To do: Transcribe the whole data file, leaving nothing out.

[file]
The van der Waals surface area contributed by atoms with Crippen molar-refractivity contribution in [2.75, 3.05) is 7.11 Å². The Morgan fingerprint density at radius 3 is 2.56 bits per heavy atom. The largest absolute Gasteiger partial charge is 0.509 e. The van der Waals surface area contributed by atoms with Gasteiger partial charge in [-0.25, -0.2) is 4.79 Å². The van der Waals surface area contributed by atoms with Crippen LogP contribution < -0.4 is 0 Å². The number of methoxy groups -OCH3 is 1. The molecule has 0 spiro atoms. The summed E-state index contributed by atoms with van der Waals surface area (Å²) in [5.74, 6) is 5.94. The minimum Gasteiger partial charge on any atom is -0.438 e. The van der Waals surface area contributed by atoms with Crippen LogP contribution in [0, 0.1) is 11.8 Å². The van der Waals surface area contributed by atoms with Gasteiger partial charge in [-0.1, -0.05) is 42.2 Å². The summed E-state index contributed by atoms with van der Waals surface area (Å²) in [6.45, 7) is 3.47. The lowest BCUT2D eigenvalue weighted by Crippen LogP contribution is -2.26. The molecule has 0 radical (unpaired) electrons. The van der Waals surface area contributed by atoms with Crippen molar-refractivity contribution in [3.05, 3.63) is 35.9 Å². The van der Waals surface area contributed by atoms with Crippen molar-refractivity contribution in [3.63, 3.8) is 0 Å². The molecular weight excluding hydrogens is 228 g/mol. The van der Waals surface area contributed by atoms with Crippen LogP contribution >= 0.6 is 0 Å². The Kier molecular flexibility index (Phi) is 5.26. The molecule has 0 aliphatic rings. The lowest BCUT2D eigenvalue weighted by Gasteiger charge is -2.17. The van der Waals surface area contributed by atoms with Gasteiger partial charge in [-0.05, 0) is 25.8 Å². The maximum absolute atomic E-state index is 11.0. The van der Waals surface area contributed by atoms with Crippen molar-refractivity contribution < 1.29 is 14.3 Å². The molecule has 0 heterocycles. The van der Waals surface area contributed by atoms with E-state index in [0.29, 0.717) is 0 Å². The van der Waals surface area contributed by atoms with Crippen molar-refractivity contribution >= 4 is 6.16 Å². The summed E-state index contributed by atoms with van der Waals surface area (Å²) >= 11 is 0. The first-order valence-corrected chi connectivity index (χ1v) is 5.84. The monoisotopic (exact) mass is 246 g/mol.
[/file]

The van der Waals surface area contributed by atoms with Crippen molar-refractivity contribution in [2.75, 3.05) is 7.11 Å². The Morgan fingerprint density at radius 3 is 2.56 bits per heavy atom. The largest absolute Gasteiger partial charge is 0.509 e. The van der Waals surface area contributed by atoms with Gasteiger partial charge in [-0.25, -0.2) is 4.79 Å². The van der Waals surface area contributed by atoms with Crippen LogP contribution < -0.4 is 0 Å². The number of methoxy groups -OCH3 is 1. The molecule has 0 spiro atoms. The summed E-state index contributed by atoms with van der Waals surface area (Å²) in [5.74, 6) is 5.94. The minimum Gasteiger partial charge on any atom is -0.438 e. The van der Waals surface area contributed by atoms with Crippen LogP contribution in [0, 0.1) is 11.8 Å². The van der Waals surface area contributed by atoms with Gasteiger partial charge in [-0.1, -0.05) is 42.2 Å². The summed E-state index contributed by atoms with van der Waals surface area (Å²) in [6.45, 7) is 3.47. The lowest BCUT2D eigenvalue weighted by Crippen LogP contribution is -2.26. The molecule has 0 radical (unpaired) electrons. The van der Waals surface area contributed by atoms with Crippen molar-refractivity contribution in [3.05, 3.63) is 35.9 Å². The van der Waals surface area contributed by atoms with Crippen molar-refractivity contribution in [3.63, 3.8) is 0 Å². The molecular weight excluding hydrogens is 228 g/mol. The van der Waals surface area contributed by atoms with Crippen LogP contribution >= 0.6 is 0 Å². The Kier molecular flexibility index (Phi) is 5.26. The molecule has 0 aliphatic rings. The lowest BCUT2D eigenvalue weighted by Gasteiger charge is -2.17. The van der Waals surface area contributed by atoms with Gasteiger partial charge in [-0.05, 0) is 25.8 Å². The maximum absolute atomic E-state index is 11.0. The van der Waals surface area contributed by atoms with Crippen molar-refractivity contribution < 1.29 is 14.3 Å². The molecule has 0 heterocycles. The van der Waals surface area contributed by atoms with E-state index in [0.29, 0.717) is 0 Å². The van der Waals surface area contributed by atoms with Crippen molar-refractivity contribution >= 4 is 6.16 Å². The summed E-state index contributed by atoms with van der Waals surface area (Å²) >= 11 is 0. The first-order valence-corrected chi connectivity index (χ1v) is 5.84. The monoisotopic (exact) mass is 246 g/mol.